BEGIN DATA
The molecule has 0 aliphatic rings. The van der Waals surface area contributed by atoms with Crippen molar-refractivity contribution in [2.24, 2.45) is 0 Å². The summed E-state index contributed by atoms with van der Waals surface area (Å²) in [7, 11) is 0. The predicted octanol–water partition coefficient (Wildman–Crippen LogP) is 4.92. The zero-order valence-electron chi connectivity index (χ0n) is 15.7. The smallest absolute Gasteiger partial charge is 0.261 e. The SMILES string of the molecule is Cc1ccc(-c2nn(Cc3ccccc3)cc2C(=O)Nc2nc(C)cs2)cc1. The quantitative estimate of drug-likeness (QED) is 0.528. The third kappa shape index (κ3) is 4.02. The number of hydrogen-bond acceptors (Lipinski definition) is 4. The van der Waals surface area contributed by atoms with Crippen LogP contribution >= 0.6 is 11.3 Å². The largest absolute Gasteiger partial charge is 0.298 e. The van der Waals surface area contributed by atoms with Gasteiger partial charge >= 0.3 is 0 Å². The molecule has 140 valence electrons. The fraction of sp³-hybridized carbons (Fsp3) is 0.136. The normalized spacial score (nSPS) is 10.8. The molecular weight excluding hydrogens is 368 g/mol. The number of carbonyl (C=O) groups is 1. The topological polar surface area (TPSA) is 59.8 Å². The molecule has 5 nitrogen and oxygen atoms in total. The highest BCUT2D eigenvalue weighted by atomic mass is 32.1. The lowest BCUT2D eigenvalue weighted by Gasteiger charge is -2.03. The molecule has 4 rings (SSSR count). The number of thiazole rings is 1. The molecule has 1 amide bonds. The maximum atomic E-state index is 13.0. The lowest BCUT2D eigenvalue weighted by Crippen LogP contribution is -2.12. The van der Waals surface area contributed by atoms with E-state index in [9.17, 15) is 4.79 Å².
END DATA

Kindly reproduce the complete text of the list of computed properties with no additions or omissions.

The molecule has 0 aliphatic rings. The van der Waals surface area contributed by atoms with Crippen molar-refractivity contribution in [2.24, 2.45) is 0 Å². The summed E-state index contributed by atoms with van der Waals surface area (Å²) in [7, 11) is 0. The predicted octanol–water partition coefficient (Wildman–Crippen LogP) is 4.92. The zero-order valence-electron chi connectivity index (χ0n) is 15.7. The smallest absolute Gasteiger partial charge is 0.261 e. The SMILES string of the molecule is Cc1ccc(-c2nn(Cc3ccccc3)cc2C(=O)Nc2nc(C)cs2)cc1. The quantitative estimate of drug-likeness (QED) is 0.528. The third kappa shape index (κ3) is 4.02. The number of hydrogen-bond acceptors (Lipinski definition) is 4. The van der Waals surface area contributed by atoms with Crippen LogP contribution >= 0.6 is 11.3 Å². The largest absolute Gasteiger partial charge is 0.298 e. The van der Waals surface area contributed by atoms with Gasteiger partial charge >= 0.3 is 0 Å². The molecule has 140 valence electrons. The fraction of sp³-hybridized carbons (Fsp3) is 0.136. The normalized spacial score (nSPS) is 10.8. The molecular weight excluding hydrogens is 368 g/mol. The number of carbonyl (C=O) groups is 1. The topological polar surface area (TPSA) is 59.8 Å². The molecule has 5 nitrogen and oxygen atoms in total. The highest BCUT2D eigenvalue weighted by atomic mass is 32.1. The lowest BCUT2D eigenvalue weighted by Gasteiger charge is -2.03. The molecule has 4 rings (SSSR count). The number of thiazole rings is 1. The molecule has 1 amide bonds. The maximum atomic E-state index is 13.0. The lowest BCUT2D eigenvalue weighted by Crippen LogP contribution is -2.12. The van der Waals surface area contributed by atoms with E-state index in [9.17, 15) is 4.79 Å².